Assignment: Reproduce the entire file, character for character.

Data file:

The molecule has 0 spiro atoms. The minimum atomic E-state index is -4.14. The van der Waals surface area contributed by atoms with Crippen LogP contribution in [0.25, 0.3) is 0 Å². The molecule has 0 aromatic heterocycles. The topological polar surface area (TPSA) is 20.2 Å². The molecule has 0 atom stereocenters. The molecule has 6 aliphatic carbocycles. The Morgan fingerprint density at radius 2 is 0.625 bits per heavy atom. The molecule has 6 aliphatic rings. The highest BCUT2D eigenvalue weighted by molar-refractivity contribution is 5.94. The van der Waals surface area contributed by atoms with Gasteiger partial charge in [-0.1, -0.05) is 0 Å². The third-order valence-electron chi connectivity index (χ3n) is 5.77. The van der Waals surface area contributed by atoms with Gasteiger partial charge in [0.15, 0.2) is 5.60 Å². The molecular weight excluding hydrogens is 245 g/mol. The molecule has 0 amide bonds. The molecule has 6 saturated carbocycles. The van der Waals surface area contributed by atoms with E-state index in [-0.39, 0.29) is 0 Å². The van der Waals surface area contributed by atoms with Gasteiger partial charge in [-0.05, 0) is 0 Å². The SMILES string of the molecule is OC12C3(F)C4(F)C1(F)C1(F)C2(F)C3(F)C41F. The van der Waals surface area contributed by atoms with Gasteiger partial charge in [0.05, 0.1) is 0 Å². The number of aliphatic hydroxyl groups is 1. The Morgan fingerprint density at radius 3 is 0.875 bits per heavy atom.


The molecule has 0 spiro atoms. The minimum atomic E-state index is -4.14. The van der Waals surface area contributed by atoms with Crippen LogP contribution in [0.25, 0.3) is 0 Å². The molecule has 0 aromatic heterocycles. The topological polar surface area (TPSA) is 20.2 Å². The molecule has 0 atom stereocenters. The molecule has 6 aliphatic carbocycles. The Morgan fingerprint density at radius 2 is 0.625 bits per heavy atom. The molecule has 6 aliphatic rings. The highest BCUT2D eigenvalue weighted by molar-refractivity contribution is 5.94. The van der Waals surface area contributed by atoms with Gasteiger partial charge in [-0.1, -0.05) is 0 Å². The third-order valence-electron chi connectivity index (χ3n) is 5.77. The van der Waals surface area contributed by atoms with Gasteiger partial charge in [0.15, 0.2) is 5.60 Å². The molecular weight excluding hydrogens is 245 g/mol. The molecule has 0 amide bonds. The molecule has 6 saturated carbocycles. The van der Waals surface area contributed by atoms with E-state index in [-0.39, 0.29) is 0 Å². The van der Waals surface area contributed by atoms with Gasteiger partial charge in [-0.05, 0) is 0 Å². The SMILES string of the molecule is OC12C3(F)C4(F)C1(F)C1(F)C2(F)C3(F)C41F. The van der Waals surface area contributed by atoms with Gasteiger partial charge in [0.05, 0.1) is 0 Å². The number of aliphatic hydroxyl groups is 1. The Morgan fingerprint density at radius 3 is 0.875 bits per heavy atom.